King Turkey Day is here
Story by Beth Rickers
WORTHINGTON -- As dawn breaks on another King Turkey Day celebration, a few questions wait to be answered:
Will Holly Hoffman "survive" her stint as the featured speaker?
Who will cross the finish line first in the Turkey Day 10K?
Can the 60 percent chance of NO precipitation trump the 40 percent chance of rain in the forecast?
Does the YMCA have enough T-shirts ordered for all the walkers anticipated to participate in this morning's 5K Family Fun Walk?
And the BIGGEST question of the day ...
Is Paycheck fleet-footed enough to win today's heat of the Great Gobbler Gallop and get a leg up on returning the Traveling Trophy of Tumultuous Triumph to Worthington?
All those questions, and more, will be answered during this installment of King Turkey Day -- the 74th in a storied history.
The festival dates back to 1939, when Worthington was a center of turkey production. Huge flocks of birds were raised on farms around the community, and they were processed in two plants: E.O. Olson's Worthmore Creamery & Producer and J.C. Boote's Hatchery and Produce. During a trip to Texas, Olson witnessed a community festival that celebrated the turkey, and he brought the idea back to Worthington. An autumn celebration was organized, featuring a free pancake feast and a parade.
The quirkiness of the celebration caught the attention of both the national media and politicians, who jumped at the chance to address the crowds that showed up for King Turkey Day.
Eventually, turkey production dwindled in the area, but -- except for a hiatus during World War Ii -- Worthington continued to celebrate the bird that helped the region recover from the Great Depression.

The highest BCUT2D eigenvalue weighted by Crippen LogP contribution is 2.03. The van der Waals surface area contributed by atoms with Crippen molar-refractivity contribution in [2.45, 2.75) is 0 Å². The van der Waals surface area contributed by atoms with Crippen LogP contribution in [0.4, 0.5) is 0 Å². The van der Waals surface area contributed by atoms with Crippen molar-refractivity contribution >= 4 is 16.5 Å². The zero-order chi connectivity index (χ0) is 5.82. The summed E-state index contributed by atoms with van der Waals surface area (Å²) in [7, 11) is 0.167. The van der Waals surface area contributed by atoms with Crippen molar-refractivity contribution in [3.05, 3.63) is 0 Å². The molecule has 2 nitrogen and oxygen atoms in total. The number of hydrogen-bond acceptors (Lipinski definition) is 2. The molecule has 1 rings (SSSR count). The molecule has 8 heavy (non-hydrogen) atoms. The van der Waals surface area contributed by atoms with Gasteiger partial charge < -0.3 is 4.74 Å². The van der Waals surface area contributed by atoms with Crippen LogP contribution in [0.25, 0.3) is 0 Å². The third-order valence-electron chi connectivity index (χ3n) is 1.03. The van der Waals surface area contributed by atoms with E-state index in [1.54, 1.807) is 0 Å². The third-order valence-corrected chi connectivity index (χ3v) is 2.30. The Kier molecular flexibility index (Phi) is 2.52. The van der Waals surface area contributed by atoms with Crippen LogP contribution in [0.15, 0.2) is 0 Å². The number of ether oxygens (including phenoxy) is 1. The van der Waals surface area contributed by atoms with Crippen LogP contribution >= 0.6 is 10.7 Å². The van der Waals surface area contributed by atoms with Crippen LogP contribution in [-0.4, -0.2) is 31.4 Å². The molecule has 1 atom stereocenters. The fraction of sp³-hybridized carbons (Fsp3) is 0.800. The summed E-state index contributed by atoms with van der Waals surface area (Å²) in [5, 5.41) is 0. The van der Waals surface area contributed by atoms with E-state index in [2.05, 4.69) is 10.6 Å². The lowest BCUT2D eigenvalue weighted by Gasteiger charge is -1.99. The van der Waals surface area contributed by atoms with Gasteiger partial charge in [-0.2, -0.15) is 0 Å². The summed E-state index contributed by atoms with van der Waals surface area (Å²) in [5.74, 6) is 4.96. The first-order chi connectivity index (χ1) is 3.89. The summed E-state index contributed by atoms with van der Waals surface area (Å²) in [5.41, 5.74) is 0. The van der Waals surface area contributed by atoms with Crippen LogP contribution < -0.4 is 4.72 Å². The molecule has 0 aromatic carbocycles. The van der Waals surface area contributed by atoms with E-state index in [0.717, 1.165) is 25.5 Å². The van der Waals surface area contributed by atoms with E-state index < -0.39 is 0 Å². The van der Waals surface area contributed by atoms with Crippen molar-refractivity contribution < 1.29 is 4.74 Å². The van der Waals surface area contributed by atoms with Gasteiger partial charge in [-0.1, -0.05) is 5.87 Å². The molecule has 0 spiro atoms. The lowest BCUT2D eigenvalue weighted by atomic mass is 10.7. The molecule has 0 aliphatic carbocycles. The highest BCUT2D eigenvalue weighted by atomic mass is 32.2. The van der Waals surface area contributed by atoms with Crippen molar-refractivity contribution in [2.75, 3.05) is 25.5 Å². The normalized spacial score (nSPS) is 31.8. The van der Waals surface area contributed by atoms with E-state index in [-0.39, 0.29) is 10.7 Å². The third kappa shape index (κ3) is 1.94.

In 1972, word of another community's claim to the "Turkey Capital of the World" title -- the same Texas community from which Olson had borrowed the idea -- made its way to Worthington. A challenge was issued to the town of Cuero, Texas, for a turkey race to decide which community, north or south, could claim for the coming year the turkey title. One heat would take place in Worthington during King Turkey Day, and a second in Cuero during its October Turkeyfest, with the combined times determining the contest's winner.
Today's contest is the 41st matchup between Worthington's bird, named Paycheck because he goes so fast, and Cuero's Ruby Begonia. Each bird is trained by a team of four human handlers, who share in the gobbler's glory or disgrace, depending on the outcome of the race.
To the winner goes the Traveling Trophy of Tumultuous Triumph, while the slower fowl goes home with the Circulating Consolation Trophy of Consummate Commiseration. So far, Paycheck has been victorious 23 times; Ruby Begonia lags behind with 17 wins.
The first heat of the Great Gobbler Gallop will get under way today at approximately 1:30 p.m.
Here are some of the major happenings in today's schedule of events:
8 a.m. to 4 p.m., Smokin' Gobbler Cook-Off, Nobles County Fairgrounds
9 a.m., YMCA 5K Family Fun Walk, downtown
9 a.m. to noon, free pancake breakfast, fire station on Second Avenue
9 a.m. to noon and 3:30 to 8 p.m., Turkey Day Vendor Expo, fairgrounds
10:30 a.m., Turkey Day 10K, 10th Street
1 p.m., featured speaker Holly Hoffman
1:30 p.m., Great Gobbler Gallop
1 p.m. Grand Parade, 10th Street
5 p.m., pig race shows and games, fairgrounds
5 p.m., Smokin Gobbler Cook-Off Awards Ceremony
8 p.m., Hairball (doors open at 6:30 p.m.), Worthington Arena, fairgrounds